Bull’s Blood yet again opens with that briney blast of black olive – a bitter herbal accord that brings to mind numerous fragrances by O’Driu – only here it is at a much more approachable intensity. I love it! Considering this same note was in Violet Disguise, I’m guessing there’s some plum in this one too. Quickly uprises a heated cinnamon, violently bitter and dusty – with something animalic lurking underneath it. The olives burn off and the cinnamon is left mingled with a sharp, slightly metallic patchouli and the bunch of dirty musks underneath.
Bull’s Blood, even from the opening, manages to stay relatively light on the skin, despite the intensity of all these pungent ingredients, something which I’m really grateful for – it’s construction and presentation is polite but it’s personality is bitter and twisted.
A faint rose in the background contrasts with the spice, earth and musk as it’s clean and calm, almost like a tea rose – completely buried neck-deep in a thick grease of soiling ingredients. The clarity of the note becomes clearer as you begin to recognize it and makes Bull’s Blood far more approachable each time your pull your nose in.
A smooth, sweet note that has the “breathy” quality that turns me off in so many fragrances adds a density underneath, that means it’s either vanilla, amber, myrrh or costus. My guess is all minus the myrrh, although I do get a sharp incense note in this – intermingled with the patchouli to create the metallic knife-edge through this. The rose, mystery plum, incense and patchouli brings to mind Voleur De Roses by L’Artisan Parfumeur – however the cinnamon, musk and resinous base give it a new direction (and a more solid one). The cinnamon from the opening looses a lot of weight until it is a more transparent, but still potent, heated spice laying a deep red sheen over Bull’s Blood.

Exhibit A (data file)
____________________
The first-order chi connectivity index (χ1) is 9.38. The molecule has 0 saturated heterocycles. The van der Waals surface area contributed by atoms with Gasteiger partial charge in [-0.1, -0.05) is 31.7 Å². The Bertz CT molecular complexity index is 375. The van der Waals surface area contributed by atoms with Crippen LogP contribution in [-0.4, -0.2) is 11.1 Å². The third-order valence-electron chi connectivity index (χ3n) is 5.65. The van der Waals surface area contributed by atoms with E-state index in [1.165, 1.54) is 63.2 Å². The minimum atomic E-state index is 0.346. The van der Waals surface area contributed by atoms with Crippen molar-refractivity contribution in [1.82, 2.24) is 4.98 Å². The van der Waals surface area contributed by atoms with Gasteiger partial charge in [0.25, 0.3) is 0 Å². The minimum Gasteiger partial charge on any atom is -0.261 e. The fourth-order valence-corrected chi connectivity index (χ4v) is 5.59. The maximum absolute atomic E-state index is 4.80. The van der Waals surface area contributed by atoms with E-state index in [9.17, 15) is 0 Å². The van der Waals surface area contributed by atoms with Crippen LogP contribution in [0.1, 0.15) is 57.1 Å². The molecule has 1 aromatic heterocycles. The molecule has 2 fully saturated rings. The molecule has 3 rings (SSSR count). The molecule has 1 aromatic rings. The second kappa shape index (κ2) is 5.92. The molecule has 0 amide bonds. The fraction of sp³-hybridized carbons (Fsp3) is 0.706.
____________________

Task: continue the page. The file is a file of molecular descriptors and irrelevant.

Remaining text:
As the fragrance dries down, the smokiness becomes more fragrant – tobacco. The animalic presence is lighter but still unclean due to the costus more than anything, and the patchouli/rose combo is sharp and balanced – the drydown seems amber dominated with a hint of smoke and some fecal musk. The contrast of red hues, metallic notes, the sweet but dirty resins and musk fit perfectly with the name of the fragrance, and I can’t help but think of blood and meat when I smell this – but obviously far more fragrant than literally!!
Bull’s Blood is not my favourite in the line, but my guess is it will be the most successful, it is the Oud27 of the Imaginary Authors house. A really great fragrance – filthy but light, a contrast of textures, spice, florals, musk and earth (and a tiny bit of oud in the base?). The perfumer’s signature is strong in the drydown – but is something I can’t put my finger on, it’s just… smooth. Keep your eyes and nose out for this one!
Bull’s Blood 60ml EDP Imaginary Authors – $89 www.imaginaryauthors.com